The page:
The daily count — which included 359 previously uncounted infections in Quebec due to a technical issue — brought the country’s total number of cases to 189,190.
Even with those historical cases removed, over 2,100 tests came back positive in 24 hours. It’s the 13th straight day that new cases have topped 2,000, yet cases have been falling slightly from the record high of over 2,500 reported on Oct. 9.
Wednesday also saw nine more deaths reported, bringing the death toll to 9,663. A total of 159,351 patients have recovered, leaving 20,176 active cases.
In addition to the 359 historical cases, Quebec reported 844 new cases on Wednesday and six additional deaths, although just one of those patients died over the past 24 hours.
The province remains the jurisdiction hardest hit by the pandemic, with 88,994 cases and 5,976 deaths to date. A total of 74,483 people have recovered so far.
Ontario reported 721 new cases and no new deaths. The province has now seen 61,413 total infections while the death toll sits at 3,017.
In Atlantic Canada, New Brunswick reported eight new cases, with the province seeing a new surge due to outbreaks at multiple special care homes. A total of 292 cases have been reported so far, with two deaths and 200 recoveries.
No other Atlantic provinces reported new cases Wednesday. Nova Scotia has seen a total of 1,092 cases and 65 deaths, while 283 cases and four deaths have been reported to date in Newfoundland and Labrador. Prince Edward Island has three active cases out of 63 total infections, with no deaths so far.
In Central Canada, Manitoba saw a new record of 146 positive tests, bringing its total to 2,925. The death toll rose to 37 after two more people died, while 1,514 people have recovered from the virus.
Saskatchewan reported 25 new cases and no new deaths. The province has seen 2,199 cases and 25 deaths to date, along with 1,920 recoveries.
Further west, Alberta added another 243 new cases and one more death, taking the province’s totals to 21,199 cases and 287 deaths. A total of 18,223 patients have recovered.
British Columbia reported 158 new cases, five of which are considered “epidemiologically linked,” meaning they have not been confirmed though laboratory testing. The province has seen 10,697 confirmed cases and 195 epi-linked cases to date.
No new deaths were reported in B.C., keeping the death toll at 250, while 9,112 recoveries have been confirmed.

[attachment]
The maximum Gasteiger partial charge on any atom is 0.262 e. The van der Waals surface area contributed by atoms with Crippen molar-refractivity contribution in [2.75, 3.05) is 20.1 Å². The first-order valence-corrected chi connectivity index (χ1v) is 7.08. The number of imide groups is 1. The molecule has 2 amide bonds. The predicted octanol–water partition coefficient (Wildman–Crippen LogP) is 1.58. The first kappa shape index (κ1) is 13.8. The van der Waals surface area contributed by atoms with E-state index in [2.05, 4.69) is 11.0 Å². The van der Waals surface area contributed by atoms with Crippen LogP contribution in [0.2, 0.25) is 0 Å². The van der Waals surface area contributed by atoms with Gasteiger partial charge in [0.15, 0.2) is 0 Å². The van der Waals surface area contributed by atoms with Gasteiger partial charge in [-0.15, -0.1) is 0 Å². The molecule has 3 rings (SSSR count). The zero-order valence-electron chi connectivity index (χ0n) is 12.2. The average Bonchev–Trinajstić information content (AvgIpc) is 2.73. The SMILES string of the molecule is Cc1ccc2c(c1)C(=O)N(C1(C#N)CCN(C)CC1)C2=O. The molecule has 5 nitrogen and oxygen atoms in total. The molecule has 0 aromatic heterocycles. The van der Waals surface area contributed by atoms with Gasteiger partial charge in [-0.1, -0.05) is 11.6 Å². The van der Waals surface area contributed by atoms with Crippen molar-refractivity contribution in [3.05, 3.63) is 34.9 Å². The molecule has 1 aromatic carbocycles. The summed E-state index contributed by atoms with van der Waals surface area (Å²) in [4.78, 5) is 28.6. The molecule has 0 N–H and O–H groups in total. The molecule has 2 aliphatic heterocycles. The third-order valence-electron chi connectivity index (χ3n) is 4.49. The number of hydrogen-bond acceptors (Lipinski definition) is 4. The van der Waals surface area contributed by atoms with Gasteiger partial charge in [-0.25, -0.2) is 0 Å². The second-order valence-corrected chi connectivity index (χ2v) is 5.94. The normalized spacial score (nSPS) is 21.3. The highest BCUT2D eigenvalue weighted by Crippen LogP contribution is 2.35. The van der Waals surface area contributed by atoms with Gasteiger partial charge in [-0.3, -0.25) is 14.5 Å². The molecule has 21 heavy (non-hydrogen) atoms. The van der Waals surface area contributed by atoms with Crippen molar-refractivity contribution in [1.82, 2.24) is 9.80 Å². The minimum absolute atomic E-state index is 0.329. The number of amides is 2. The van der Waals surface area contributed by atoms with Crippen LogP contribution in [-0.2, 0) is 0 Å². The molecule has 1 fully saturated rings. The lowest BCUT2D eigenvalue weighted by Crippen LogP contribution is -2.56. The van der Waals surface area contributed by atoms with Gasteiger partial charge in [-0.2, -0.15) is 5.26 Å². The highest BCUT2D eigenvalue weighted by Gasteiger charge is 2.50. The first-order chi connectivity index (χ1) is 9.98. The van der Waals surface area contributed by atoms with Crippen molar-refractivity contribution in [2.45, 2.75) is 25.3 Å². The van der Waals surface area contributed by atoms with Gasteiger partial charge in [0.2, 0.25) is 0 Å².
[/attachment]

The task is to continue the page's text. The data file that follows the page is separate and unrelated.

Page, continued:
None of the three territories reported new cases on Wednesday.
The Northwest Territories has seen five cases to date, all of which have recovered. The territory’s last case was reported over six months ago.
The Yukon said Wednesday that a presumptive case has come back negative, keeping its total at 15 cases — all of which have recovered.
While Nunavut says it has seen no local confirmed cases, several positive cases have been confirmed in out-of-territory workers at a pair of local mines. All of those cases have been counted by their home jurisdictions.
With daily cases at an all-time high as the weather turns colder, Canada’s chief public health officer Dr. Theresa Tam is urging everyone to get their flu shot to protect themselves from influenza this fall and winter.
“Although the (flu shot) doesn’t protect against infection with the virus that causes (COVID-19), it helps reduce your risk of getting the flu,” Tam wrote on Twitter Wednesday. “Having both illnesses close together in time, or at the same time, could put you at higher risk for severe illness.”
Worldwide, the coronavirus pandemic has infected at least 38.4 million people to date, over 1.09 million of whom have died, according to Johns Hopkins University.
While the United States continues to lead the world in cases and deaths, India has recently surpassed seven million cases and is approaching the U.S. total of 7.9 million at an alarming rate.
Over 216,000 people have died in the U.S., well above the world’s second-highest death toll of 151,000 in Brazil, which has the third highest number of cases at 5.1 million.
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